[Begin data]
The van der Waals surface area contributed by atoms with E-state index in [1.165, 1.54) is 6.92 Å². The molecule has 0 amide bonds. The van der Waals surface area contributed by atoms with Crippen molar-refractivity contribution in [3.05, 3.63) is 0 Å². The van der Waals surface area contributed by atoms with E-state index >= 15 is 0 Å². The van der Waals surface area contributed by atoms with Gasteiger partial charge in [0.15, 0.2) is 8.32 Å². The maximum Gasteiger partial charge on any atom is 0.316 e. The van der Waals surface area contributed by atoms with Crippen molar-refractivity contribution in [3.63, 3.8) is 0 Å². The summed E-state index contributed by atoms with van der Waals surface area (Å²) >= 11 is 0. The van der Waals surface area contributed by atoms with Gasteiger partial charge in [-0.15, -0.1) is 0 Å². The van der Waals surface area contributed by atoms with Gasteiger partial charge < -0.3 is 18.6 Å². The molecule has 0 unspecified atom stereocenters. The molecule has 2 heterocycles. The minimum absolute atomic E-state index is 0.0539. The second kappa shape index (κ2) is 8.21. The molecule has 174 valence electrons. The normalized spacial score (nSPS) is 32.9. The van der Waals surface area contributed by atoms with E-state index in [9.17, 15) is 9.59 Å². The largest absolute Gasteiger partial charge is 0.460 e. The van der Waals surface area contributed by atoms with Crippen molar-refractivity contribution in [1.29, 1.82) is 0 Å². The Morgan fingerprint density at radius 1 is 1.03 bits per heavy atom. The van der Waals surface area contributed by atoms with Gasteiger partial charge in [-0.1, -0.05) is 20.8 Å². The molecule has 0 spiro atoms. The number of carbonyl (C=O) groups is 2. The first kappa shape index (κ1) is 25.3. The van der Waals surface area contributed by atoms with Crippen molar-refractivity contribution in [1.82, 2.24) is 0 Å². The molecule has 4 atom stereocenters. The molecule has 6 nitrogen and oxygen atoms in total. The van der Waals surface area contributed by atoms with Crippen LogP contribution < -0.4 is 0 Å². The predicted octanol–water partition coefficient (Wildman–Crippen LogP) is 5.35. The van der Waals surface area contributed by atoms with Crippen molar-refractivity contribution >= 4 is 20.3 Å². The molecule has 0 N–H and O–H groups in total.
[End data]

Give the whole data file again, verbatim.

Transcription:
The van der Waals surface area contributed by atoms with E-state index in [1.165, 1.54) is 6.92 Å². The molecule has 0 amide bonds. The van der Waals surface area contributed by atoms with Crippen molar-refractivity contribution in [3.05, 3.63) is 0 Å². The van der Waals surface area contributed by atoms with E-state index >= 15 is 0 Å². The van der Waals surface area contributed by atoms with Gasteiger partial charge in [0.15, 0.2) is 8.32 Å². The maximum Gasteiger partial charge on any atom is 0.316 e. The van der Waals surface area contributed by atoms with Crippen molar-refractivity contribution in [3.63, 3.8) is 0 Å². The summed E-state index contributed by atoms with van der Waals surface area (Å²) >= 11 is 0. The van der Waals surface area contributed by atoms with Gasteiger partial charge in [-0.15, -0.1) is 0 Å². The van der Waals surface area contributed by atoms with Gasteiger partial charge < -0.3 is 18.6 Å². The molecule has 0 unspecified atom stereocenters. The molecule has 2 heterocycles. The minimum absolute atomic E-state index is 0.0539. The second kappa shape index (κ2) is 8.21. The molecule has 174 valence electrons. The normalized spacial score (nSPS) is 32.9. The van der Waals surface area contributed by atoms with E-state index in [9.17, 15) is 9.59 Å². The largest absolute Gasteiger partial charge is 0.460 e. The van der Waals surface area contributed by atoms with Crippen molar-refractivity contribution in [1.29, 1.82) is 0 Å². The Morgan fingerprint density at radius 1 is 1.03 bits per heavy atom. The van der Waals surface area contributed by atoms with Gasteiger partial charge in [-0.1, -0.05) is 20.8 Å². The molecule has 0 spiro atoms. The number of carbonyl (C=O) groups is 2. The first kappa shape index (κ1) is 25.3. The van der Waals surface area contributed by atoms with Crippen molar-refractivity contribution in [1.82, 2.24) is 0 Å². The molecule has 4 atom stereocenters. The molecule has 6 nitrogen and oxygen atoms in total. The van der Waals surface area contributed by atoms with Crippen LogP contribution < -0.4 is 0 Å². The predicted octanol–water partition coefficient (Wildman–Crippen LogP) is 5.35. The van der Waals surface area contributed by atoms with Crippen molar-refractivity contribution >= 4 is 20.3 Å². The molecule has 0 N–H and O–H groups in total.